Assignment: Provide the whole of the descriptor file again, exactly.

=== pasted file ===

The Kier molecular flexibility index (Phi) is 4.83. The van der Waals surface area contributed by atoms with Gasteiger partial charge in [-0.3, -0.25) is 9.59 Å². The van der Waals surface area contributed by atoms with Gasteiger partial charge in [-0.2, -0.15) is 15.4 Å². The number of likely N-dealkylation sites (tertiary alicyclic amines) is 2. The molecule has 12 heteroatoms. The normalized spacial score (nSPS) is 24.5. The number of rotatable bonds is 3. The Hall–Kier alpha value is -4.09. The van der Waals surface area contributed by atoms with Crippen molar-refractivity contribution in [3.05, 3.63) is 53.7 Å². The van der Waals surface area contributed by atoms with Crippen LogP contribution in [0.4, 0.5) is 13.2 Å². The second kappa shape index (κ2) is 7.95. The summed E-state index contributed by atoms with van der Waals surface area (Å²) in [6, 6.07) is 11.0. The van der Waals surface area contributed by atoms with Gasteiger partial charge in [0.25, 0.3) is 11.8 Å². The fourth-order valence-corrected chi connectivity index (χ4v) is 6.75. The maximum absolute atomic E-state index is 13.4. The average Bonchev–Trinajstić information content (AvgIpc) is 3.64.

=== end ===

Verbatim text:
The Kier molecular flexibility index (Phi) is 4.83. The van der Waals surface area contributed by atoms with Gasteiger partial charge in [-0.3, -0.25) is 9.59 Å². The van der Waals surface area contributed by atoms with Gasteiger partial charge in [-0.2, -0.15) is 15.4 Å². The number of likely N-dealkylation sites (tertiary alicyclic amines) is 2. The molecule has 12 heteroatoms. The normalized spacial score (nSPS) is 24.5. The number of rotatable bonds is 3. The Hall–Kier alpha value is -4.09. The van der Waals surface area contributed by atoms with Crippen molar-refractivity contribution in [3.05, 3.63) is 53.7 Å². The van der Waals surface area contributed by atoms with Crippen LogP contribution in [0.4, 0.5) is 13.2 Å². The second kappa shape index (κ2) is 7.95. The summed E-state index contributed by atoms with van der Waals surface area (Å²) in [6, 6.07) is 11.0. The van der Waals surface area contributed by atoms with Gasteiger partial charge in [0.25, 0.3) is 11.8 Å². The fourth-order valence-corrected chi connectivity index (χ4v) is 6.75. The maximum absolute atomic E-state index is 13.4. The average Bonchev–Trinajstić information content (AvgIpc) is 3.64.